It is not difficult to discover that in autumn the leaves fall. This is such a common thing, so plain and manifest, that even a child observes it. Neither is it difficult to go a step further, and moralize upon their fall; for the Scripture has set us an example, and in moralizing we have but to repeat the words, “We all do fade as a leaf” (Isaiah 64:6).
It is well for us to remember our frailties. To know our limitations is one secret of power, one of the foundation-stones of success. We are weak; without Him we can do nothing: “We all do fade as a leaf.”
“The voice said, Cry. And he said, What shall I cry? All flesh is grass, and all the goodliness thereof is as the flower of the field: The grass withereth, the flower fadeth: because the Spirit of the Lord bloweth upon it: surely the people is grass. The grass withereth, the flower fadeth: but the word of our God shall stand forever” (Isaiah 40:6–8).
The voice of God cries out to every person gifted with the power of speech: He that hath ears to hear, let him hear; and he that hath voice to cry, let him cry. “Cry,” says the voice of God to us; and when, in wonder and questioning, we ask, “What shall I cry?” there comes this answer to our questioning: “All flesh is grass, and all the goodliness thereof is as the flower of the field: The grass withereth, the flower fadeth: because the Spirit of the Lord bloweth upon it: surely the people is grass.”
And so, if we cry at all as the Word bids us cry, we must declare the weakness and frailty of man. But this is not all the commission. We must not stop here; having said so much, we have only begun. So far there is no whisper of hope, no thought for courage. Obeying the Word that bids us cry, and having given so much of the message, we must proclaim the rest. “The grass withereth, the flower fadeth: but [oh, the glory of its truth!] the word of our God shall stand forever.”
This is the whole message; it is twofold—the weakness and frailty and failure of things earthly, and the power and permanency and steadfastness of the things of God.
It is a suggestion of this twofold message that is given us in the life and death of the leaves. The leaves fade and fall away; and drawing the parallel, we say that we, too, must cease our labors and pass from our places. But this is but one side of the message; there is another, for the message is twofold.
The leaves fade and fall away, it is true, but they leave behind them mighty monuments of their labors. Not one leaf lives through the summer days, but, when it fades, leaves behind that which may stand for years, perhaps ages.
The leaves fade, but there abideth that which, through the leaves, God has built. While the leaves lived, they worked to build up the tree, which remains when the leaves are gone. Gray trunks and naked limbs are the mute testimony of the gigantic task wrought by the leaves.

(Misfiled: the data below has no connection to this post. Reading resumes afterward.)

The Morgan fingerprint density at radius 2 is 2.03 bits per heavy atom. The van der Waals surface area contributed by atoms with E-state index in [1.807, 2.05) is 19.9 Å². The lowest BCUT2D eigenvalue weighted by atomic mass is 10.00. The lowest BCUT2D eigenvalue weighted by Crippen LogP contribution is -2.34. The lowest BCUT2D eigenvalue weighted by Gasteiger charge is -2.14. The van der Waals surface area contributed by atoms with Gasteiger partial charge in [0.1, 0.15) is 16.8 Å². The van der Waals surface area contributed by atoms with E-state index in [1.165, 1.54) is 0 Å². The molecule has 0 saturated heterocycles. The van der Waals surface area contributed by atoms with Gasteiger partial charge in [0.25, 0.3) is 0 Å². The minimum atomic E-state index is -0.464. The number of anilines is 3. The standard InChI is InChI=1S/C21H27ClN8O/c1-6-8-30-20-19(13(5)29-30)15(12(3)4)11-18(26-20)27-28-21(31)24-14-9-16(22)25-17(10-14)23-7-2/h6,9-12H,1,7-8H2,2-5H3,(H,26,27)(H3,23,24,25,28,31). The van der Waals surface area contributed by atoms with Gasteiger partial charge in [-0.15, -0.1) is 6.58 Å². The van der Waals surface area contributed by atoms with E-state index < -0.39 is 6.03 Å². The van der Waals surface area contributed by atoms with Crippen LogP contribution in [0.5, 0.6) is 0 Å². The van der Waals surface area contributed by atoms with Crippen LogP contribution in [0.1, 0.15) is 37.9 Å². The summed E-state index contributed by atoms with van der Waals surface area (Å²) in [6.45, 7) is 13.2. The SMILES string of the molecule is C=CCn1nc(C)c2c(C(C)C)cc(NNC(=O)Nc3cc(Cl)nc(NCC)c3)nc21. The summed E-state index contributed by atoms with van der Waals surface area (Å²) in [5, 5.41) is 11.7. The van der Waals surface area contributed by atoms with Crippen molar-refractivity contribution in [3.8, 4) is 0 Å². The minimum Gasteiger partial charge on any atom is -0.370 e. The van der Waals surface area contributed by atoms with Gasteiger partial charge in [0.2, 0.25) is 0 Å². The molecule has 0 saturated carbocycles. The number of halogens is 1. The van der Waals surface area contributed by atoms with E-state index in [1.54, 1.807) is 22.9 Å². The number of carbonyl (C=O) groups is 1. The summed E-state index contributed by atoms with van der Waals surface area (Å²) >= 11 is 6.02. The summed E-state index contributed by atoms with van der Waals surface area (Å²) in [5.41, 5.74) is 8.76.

The work of the leaf is not in vain; something is left behind that shall laugh at the fierceness of the storm, that shall brave the cold of winter, and that shall continue the growth of the tree until its circuit is accomplished.
While we remember that the leaves of autumn fade, let us not forget that the leaves of summer work. And it is the work that is of importance. By their labor they rear the beautiful maples, the stately elms, the giant oaks. By their fading they show us how weak was the instrument through which the Creator worked.
So it may be with us.
We, too, like the leaves, do fade. All the people are but grass; all flesh is like the fading, dying verdure of autumn, and all the goodliness thereof is as the flower of the field. One withers, the other fades; both are alike lost.
But our failure is not the only thing for us to consider. The great question with each of us should be: Have I, in life’s summer days, done with faithfulness the work that God gave me to do? It is the work that is of importance.
Our failure—our dying and passing from the work of life—shows how weak are the instruments that God uses for the accomplishing of His purposes. But what we leave behind, the memories of an unselfish life, the souls helped by us out into a better life—these remain to show what God can do through humble instruments.
What the leaves leave behind must in turn perish and pass away, but not so that which human lives may leave behind. It is our privilege to leave behind us an immortal heritage.
What sort of monument are you building? What kind of memorial are you erecting? If you live as you may, there shall something abide; for “the word of our God shall stand forever,” God will still carry on the work in which for a time He has given us a place. Without us, after our fall, as without the leaves after their fall, His work goes on. Of those who do His work it is said, when the fading time comes, “They rest from their labours; and their works do follow them” (Revelation 14:13).
Faithfully let us work the works of Him that sent us, “while it is day: the night cometh, when no man can work” (John 9:4).
The Youth’s Instructor, December 13, 1900.